On Tuesday 14 November 2023, Sydney University Senior Research Fellow Dr Aim Sinpeng addressed the Institute on the most recent Thai elections, held in May this year.
Aim opened with the story of Ice—the nickname of newly-elected MP Rukchanok Srinork—whose unconventional bike-and-megaphone campaign for Thailand’s progressive Move Forward Party (MFP) helped her unseat some of the country’s most powerful politicians. Ice’s campaign, and the campaigns of MFP candidates generally, were unique in several respects. In a country where vote buying is rampant, Move Forward banned it completely, relying instead on grassroots campaigning. The Party boasted several female candidates, as well as a large number of LGBTQI+ candidates. And, perhaps most importantly, MFP harnessed the power of social media in what Aim dubbed the ‘TikTok election’, articulating a clear and accessible policy agenda that resonated with Thailand’s non-partisan constituency.
Explaining the historical and political context of the May elections, Aim emphasised the enduring significance of the 2014 military coup, in which the National Council for Peace and Order junta assumed control of Thailand’s national administration. They held power for five years, appointing a nominally civilian government in 2019 dominated by the army-aligned People’s State Power party (Palang Pracharath). Many other Thai political parties—including Future Forward, the predecessor of MFP—were dissolved or disbanded. This prompted over five thousand pro-democracy protests from young people across Thailand during the country’s ‘Covid years’, with many expressing discontent about the military and the monarchy. Key issues in the 2023 election thus centred on a lack of support for the current military government and a desire for monarchical reform, fought between two camps: younger, more progressive ‘democrats’ (including MFP); and pro-monarchy, pro-military ‘conservatives’.
MFP swept the elections in a way that surprised political commentators in Thailand and abroad, winning 38% of votes, including the entirety of Bangkok. Drawing on her recent research, Aim argued that the party’s success came down to their masterly branding on social media platforms like Facebook, Twitter and TikTok. In a study completed in partnership with TikTok, Aim found that, for the first time in political history, social media was the primary influence on voting decisions across all age groups in Thailand. The most popular hashtag during the election, #election23, was dominated by MFP, with Thai people interacting with and sharing MFP content more than any other party. Their clear branding meant voters understood and identified with their policy agenda—something that most other parties in the electoral race failed to achieve.
Aim acknowledged that winning an election doesn’t mean you get to govern. MFP, despite drafting a memorandum of cooperation with eleven other parties represented in parliament, has been gradually turfed out of government. Despite several years of pro-democracy protests, the growth of new, progressive political parties and the success of MFP at the polls, Thailand has still ended up with a largely conservative, pro-military government—a symptom of autocratic durability in the country. But Aim emphasised that change has already occurred. The diversification of the media ecosystem and changing patterns of political campaigning have resulted in radical shifts in Thailand, even while political corruption persists.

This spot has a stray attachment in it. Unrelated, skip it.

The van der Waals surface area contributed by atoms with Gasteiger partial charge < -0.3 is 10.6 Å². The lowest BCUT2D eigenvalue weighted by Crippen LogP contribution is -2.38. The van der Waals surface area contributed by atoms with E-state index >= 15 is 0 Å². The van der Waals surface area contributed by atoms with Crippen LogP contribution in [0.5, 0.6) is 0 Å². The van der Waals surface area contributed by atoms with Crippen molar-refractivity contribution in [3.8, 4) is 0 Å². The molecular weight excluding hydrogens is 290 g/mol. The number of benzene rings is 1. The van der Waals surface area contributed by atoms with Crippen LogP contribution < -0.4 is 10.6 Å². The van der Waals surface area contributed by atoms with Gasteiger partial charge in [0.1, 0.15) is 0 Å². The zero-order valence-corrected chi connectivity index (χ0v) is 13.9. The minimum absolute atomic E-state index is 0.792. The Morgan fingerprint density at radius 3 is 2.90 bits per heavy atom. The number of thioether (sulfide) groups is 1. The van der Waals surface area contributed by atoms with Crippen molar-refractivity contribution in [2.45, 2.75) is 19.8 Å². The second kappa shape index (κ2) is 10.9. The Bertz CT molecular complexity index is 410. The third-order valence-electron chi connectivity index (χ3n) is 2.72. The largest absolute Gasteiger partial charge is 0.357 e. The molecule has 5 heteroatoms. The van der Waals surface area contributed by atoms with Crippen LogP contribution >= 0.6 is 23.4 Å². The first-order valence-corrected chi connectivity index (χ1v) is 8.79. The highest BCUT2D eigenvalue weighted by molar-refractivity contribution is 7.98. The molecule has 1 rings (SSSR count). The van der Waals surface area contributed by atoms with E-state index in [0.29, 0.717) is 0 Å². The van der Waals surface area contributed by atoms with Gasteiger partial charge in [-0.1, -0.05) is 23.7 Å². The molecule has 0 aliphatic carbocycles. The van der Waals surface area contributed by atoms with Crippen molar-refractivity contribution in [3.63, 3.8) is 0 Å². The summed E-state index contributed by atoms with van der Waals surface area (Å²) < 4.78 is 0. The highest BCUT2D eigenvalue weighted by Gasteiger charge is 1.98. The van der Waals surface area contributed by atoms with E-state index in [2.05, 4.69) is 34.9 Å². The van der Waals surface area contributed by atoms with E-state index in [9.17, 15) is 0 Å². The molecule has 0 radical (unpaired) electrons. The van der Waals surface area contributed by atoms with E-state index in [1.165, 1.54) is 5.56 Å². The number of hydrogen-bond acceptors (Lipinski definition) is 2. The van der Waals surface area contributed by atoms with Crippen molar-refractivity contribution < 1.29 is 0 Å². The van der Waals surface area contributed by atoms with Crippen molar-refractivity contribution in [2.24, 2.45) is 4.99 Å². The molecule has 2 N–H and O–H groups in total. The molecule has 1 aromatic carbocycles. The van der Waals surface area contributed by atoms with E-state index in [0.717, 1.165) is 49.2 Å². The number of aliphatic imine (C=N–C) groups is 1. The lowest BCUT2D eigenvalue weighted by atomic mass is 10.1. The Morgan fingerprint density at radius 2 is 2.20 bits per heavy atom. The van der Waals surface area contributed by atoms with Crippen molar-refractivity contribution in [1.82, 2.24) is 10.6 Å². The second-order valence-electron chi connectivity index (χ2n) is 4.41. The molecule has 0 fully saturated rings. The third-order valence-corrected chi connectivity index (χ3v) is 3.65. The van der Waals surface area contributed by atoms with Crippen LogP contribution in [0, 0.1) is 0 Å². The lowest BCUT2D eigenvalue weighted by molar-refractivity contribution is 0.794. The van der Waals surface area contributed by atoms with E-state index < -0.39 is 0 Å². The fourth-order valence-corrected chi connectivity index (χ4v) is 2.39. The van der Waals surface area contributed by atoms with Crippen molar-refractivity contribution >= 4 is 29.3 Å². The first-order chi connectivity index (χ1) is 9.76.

Asked about the dangers of social media platforms like TikTok in elections, Aim said this was an under-researched area that must be addressed to guarantee the integrity of democratic elections into the future. Of particular concern is the spread of misinformation, especially given that social media companies focus most of their content moderation efforts on e-safety. Aim remarked that we can expect to see a significant rise in disinformation and hate speech, requiring greater transparency from social media platforms and improved digital literacy amongst voter populations to combat the negative impacts of manipulation.
Other audience members raised voter demographics beyond Bangkok, the whereabouts and popularity of the Thai King, and the enforcement of mandatory voting. Responding to a question about Thailand’s foreign policy outlook—in particular its hedging of superpower interests in South-East Asia—Aim remarked that the military administration has grown much closer to China since 2014, seeking legitimacy in the aftermath of its takeover. Commenting on the number of Thai people in Australia, Aim confirmed that there were several opportunities for stronger engagement between Thailand and Australia, especially in trade and education. The talk concluded with a question about whether Thai MPs are well-paid. Aim quipped that it costs more to be a Thai MP than one might think, what with all the weddings and funerals they need to attend to get voters on side!
Report by Imogen Biggins, AIIA NSW Intern
From left to right: Thom Dixon (AIIA vice president), Dr Aim Sinpeng and Imogen Biggins